Happy Anniversary is a Netflix Original movie from writer/director Jared Stern. The film follows Sam (Ben Schwartz) and Mollie (Nöel Wells) as they reach their three-year anniversary. What should be a romantic milestone actually sees the couple decide whether they should actually stay together or just call it a day.
In theory, Happy Anniversary is a romantic comedy that should tick a lot of my boxes. It’s quirky, it’s self-aware, and it contains more than its fair share of pop-culture references. The only problem is that it left me feeling rather cold, despite it seemingly being inspired by a lot of films that I really enjoyed, like What If, The Big Sick, 500 Days of Summer and Nick and Norah’s Infinite Playlist. I think what I’m really confessing to here is that I like off-beat, hipster romcoms.
I think what makes the other films I listed work for me is that I could get onboard with the leads. The thing with Happy Anniversary is that I just couldn’t buy into the relationship between Sam and Mollie. They had some moments of nice chemistry but I never really bought into the fact that they were a real couple and genuinely loved each other. Don’t get me wrong, I think that Ben Schwartz and Nöel Wells are fine in their own right, and the two of them even have a decent buzz of natural chemistry, but their characters just don’t feel three dimensional.
Happy Anniversary feels like a film that wants you to know just how smart and self-aware it is with lots of quick dialogue and pop-culture references. Now, this is something that I’m normally an absolute sucker for, but it just didn’t really land for me this time around. I genuinely don’t think this is a fault of the actors as I like them individually. I think that maybe the film was trying too hard to appear cool, that it felt like a forced trope more than anything else.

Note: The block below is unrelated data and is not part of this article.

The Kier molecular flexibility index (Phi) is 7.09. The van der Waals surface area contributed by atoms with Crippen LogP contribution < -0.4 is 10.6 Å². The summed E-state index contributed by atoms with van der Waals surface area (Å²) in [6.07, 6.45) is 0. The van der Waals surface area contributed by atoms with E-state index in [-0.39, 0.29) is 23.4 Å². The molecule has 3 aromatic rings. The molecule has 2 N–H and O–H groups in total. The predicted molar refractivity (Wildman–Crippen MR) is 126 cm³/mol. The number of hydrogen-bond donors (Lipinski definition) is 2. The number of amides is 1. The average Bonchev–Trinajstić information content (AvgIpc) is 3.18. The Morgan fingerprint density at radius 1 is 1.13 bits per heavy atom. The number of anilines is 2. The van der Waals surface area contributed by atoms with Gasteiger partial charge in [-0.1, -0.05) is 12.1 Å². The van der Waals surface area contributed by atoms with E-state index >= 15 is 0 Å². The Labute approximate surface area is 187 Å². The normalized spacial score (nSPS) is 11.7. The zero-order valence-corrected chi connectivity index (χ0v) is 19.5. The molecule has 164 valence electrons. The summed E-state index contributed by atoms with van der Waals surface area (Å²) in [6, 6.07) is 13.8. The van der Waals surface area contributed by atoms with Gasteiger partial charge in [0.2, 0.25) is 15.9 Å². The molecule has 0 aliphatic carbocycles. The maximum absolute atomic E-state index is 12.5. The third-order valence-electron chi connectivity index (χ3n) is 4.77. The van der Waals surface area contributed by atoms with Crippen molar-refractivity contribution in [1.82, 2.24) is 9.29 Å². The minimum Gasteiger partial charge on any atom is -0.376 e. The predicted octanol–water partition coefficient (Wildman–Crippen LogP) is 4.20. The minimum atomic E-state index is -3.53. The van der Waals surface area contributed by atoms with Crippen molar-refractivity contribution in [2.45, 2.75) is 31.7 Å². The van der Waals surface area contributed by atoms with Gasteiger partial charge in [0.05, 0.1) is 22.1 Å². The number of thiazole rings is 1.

The story itself is something that you could piece together if you’ve seen pretty much any romantic comedy. That in itself isn’t a bad thing; after all, if you stop and think, most romcoms will boil down to a tried and tested formula. There’s a couple and they seem to connect brilliantly, then something comes up that tells them that they really don’t belong together, but it’s ok because by the final act everyone will realize just how right they are for each other and it’s off into the sunset for a life of happiness. You could probably fit most romcoms into that model, but I think it is still possible to follow that template and still have something that feels fresh and different.
The film is told with flashbacks at various points throughout the story to show us how Sam and Mollie met and some of the highs and lows of their relationship so far. As an idea, it’s not a terrible one, but the execution didn’t really work for me – instead, things just seemed to jump about all over the place. Where it could have been used to do something really interesting it just felt like the film pinballed around from moment to moment.
From the first scene the film seems to scream “I’m quirky”, but I don’t think that is something that you can force. I think behind the hipster, trendy veneer there could have been quite a nice film in here. The leads are good, the support is (mostly) decent, and the central premise is interesting, but what we end up with feels like less than the sum of its parts.
Happy Anniversary is entertaining enough and there are a few lines that certainly raised a smile, but I can’t remember anything that really made me laugh. It’s by no means a bad film, but it just feels like so much that I’ve seen in the past few years, to the point of feeling a little cynical. It’s not terrible, it’s not great, it’s just ok, but it had the potential to be more.
Oli has been writing for Ready Steady Cut since November 2017. He has a PhD in Computer Science and he writes articles about TV, film and, very occasionally, science.